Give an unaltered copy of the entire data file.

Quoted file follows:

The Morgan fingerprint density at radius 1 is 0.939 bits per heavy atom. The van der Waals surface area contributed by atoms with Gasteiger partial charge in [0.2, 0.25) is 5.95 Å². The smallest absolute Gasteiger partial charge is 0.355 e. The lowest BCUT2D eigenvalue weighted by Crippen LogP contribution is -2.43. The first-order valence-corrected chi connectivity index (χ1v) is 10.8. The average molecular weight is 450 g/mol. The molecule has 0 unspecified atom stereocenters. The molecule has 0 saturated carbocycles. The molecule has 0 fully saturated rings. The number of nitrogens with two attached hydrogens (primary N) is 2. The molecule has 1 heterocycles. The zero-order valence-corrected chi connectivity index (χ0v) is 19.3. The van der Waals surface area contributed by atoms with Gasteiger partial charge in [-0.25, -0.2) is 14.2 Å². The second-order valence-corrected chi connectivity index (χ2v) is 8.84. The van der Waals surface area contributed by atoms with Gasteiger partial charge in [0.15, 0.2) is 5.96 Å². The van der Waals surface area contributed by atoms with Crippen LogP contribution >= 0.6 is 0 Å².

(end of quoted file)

The Morgan fingerprint density at radius 1 is 0.939 bits per heavy atom. The van der Waals surface area contributed by atoms with Gasteiger partial charge in [0.2, 0.25) is 5.95 Å². The smallest absolute Gasteiger partial charge is 0.355 e. The lowest BCUT2D eigenvalue weighted by Crippen LogP contribution is -2.43. The first-order valence-corrected chi connectivity index (χ1v) is 10.8. The average molecular weight is 450 g/mol. The molecule has 0 unspecified atom stereocenters. The molecule has 0 saturated carbocycles. The molecule has 0 fully saturated rings. The number of nitrogens with two attached hydrogens (primary N) is 2. The molecule has 1 heterocycles. The zero-order valence-corrected chi connectivity index (χ0v) is 19.3. The van der Waals surface area contributed by atoms with Gasteiger partial charge in [-0.25, -0.2) is 14.2 Å². The second-order valence-corrected chi connectivity index (χ2v) is 8.84. The van der Waals surface area contributed by atoms with Gasteiger partial charge in [0.15, 0.2) is 5.96 Å². The van der Waals surface area contributed by atoms with Crippen LogP contribution >= 0.6 is 0 Å².